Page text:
Japan is dying...literally.
With a rapidly aging population with fewer and fewer young people to carry on, Japan represents one of the worst cases of "birth dearth" in the world.
Close observers had known trouble was coming but the crisis hit harder and faster than expected. The 2005 census, for instance, showed that Japan's number of deaths exceeded that of births for the first time. And it's not getting any better.
Here from The Economist:
Since the mid-1970s, when it became clear that the number of births was resolutely declining, Japanese governments have made efforts to encourage people to have more babies. But for all that they have increased child benefits and provided day-care centres in the past 30 years, the birth rate has remained stubbornly low. One reason is that in Japan, unlike in the West, marriage is still more or less a prerequisite for having children. Only 2% of births take place out of wedlock. And weddings cost a lot of money. The more elaborate sort may involve renting a chocolate-box “church” and hiring or buying at least three bridal outfits. The average cost of a Japanese wedding is about ¥3.2m ($40,000).
Having gone to all that trouble, married couples do, in fact, have an average of slightly more than two children, just above what is needed for births to exceed deaths. The trouble is that fewer and fewer people get married. Women wait ever longer and increasingly do not bother at all. According to the NIPSSR, six out of ten women in their mid- to late 20s, which used to be the peak child-bearing age, are still unwed. In 1970 the figure was two out of ten. And almost half the men between 30 and 34 were unmarried in 2005, more than three times as many as 30 years ago...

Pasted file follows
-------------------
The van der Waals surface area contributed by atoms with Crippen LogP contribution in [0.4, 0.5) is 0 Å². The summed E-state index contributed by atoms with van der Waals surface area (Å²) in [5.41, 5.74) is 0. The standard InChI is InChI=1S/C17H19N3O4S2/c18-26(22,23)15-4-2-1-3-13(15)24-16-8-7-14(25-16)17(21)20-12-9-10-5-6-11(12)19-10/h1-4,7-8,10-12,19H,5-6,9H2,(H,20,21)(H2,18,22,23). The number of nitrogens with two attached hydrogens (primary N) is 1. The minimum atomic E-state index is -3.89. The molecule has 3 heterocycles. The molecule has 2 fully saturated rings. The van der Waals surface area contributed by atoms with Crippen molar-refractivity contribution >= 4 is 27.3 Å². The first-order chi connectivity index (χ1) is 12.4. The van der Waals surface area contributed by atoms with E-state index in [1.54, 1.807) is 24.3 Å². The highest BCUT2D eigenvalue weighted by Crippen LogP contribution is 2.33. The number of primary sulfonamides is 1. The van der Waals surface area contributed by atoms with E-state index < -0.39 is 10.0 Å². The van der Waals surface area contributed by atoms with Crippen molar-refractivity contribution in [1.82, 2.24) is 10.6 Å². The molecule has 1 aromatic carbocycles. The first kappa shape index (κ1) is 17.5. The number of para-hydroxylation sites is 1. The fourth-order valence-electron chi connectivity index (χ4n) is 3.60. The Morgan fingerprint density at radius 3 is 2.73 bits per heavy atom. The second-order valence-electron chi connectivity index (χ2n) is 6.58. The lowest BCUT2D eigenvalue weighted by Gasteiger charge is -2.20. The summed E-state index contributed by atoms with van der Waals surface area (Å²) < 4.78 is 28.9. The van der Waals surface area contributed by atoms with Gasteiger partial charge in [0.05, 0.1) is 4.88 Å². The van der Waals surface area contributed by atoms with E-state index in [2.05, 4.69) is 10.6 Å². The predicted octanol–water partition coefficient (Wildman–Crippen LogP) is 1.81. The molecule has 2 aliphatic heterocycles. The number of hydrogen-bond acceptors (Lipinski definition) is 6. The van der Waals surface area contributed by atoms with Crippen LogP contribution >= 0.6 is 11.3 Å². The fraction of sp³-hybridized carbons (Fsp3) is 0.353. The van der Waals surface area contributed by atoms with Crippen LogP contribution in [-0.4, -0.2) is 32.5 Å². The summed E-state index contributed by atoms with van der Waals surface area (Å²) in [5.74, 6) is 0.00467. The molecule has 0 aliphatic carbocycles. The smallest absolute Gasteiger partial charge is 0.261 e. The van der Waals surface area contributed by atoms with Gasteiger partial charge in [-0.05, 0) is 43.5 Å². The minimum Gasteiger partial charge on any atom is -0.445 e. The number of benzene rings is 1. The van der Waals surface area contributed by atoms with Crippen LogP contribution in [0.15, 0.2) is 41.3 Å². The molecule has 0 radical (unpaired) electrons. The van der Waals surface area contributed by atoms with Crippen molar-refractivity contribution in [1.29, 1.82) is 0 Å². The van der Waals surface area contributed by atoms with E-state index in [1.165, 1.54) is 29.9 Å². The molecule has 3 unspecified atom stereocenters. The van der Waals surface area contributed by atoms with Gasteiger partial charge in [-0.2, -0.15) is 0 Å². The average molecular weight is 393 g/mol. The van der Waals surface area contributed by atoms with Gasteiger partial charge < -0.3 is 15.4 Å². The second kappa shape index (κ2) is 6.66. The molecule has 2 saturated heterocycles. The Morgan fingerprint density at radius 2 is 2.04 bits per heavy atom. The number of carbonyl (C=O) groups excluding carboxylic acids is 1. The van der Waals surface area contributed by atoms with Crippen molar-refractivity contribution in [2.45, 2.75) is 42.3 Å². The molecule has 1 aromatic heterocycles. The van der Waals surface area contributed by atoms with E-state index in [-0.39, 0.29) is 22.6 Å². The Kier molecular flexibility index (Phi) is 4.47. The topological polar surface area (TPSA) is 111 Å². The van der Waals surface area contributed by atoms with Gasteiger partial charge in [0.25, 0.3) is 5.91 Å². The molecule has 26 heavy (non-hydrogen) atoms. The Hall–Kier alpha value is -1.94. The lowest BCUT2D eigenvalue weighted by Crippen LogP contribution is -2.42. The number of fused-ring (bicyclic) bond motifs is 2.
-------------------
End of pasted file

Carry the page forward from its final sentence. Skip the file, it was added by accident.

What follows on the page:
One of Japan’s most prominent sociologists, Masahiro Yamada of Chuo University, thinks that most young Japanese women still want to be housewives, but are struggling to find a breadwinner who earns enough to support them. He points out that half the young people of prime marrying age -- 20-34 -- still live with their parents. In the 1990s he coined the term “parasite singles” to describe them. They seemed to be getting a good deal, saving money on rent and spending it on foreign travel and luxury goods instead. If they wanted privacy, they could always go to one of Japan’s ubiquitous love hotels...
Florian Coulmas of the German Institute for Japanese Studies in Tokyo, who has made a special study of population issues in Japan, has no easy explanations for the low birth rate, but describes it as the “bitter fruit of success” in Japanese demography. “A growing percentage of the population, both married and never married, without children has no vested interest in society, with hitherto unknown consequences for its self-image and sense of purpose,” he writes.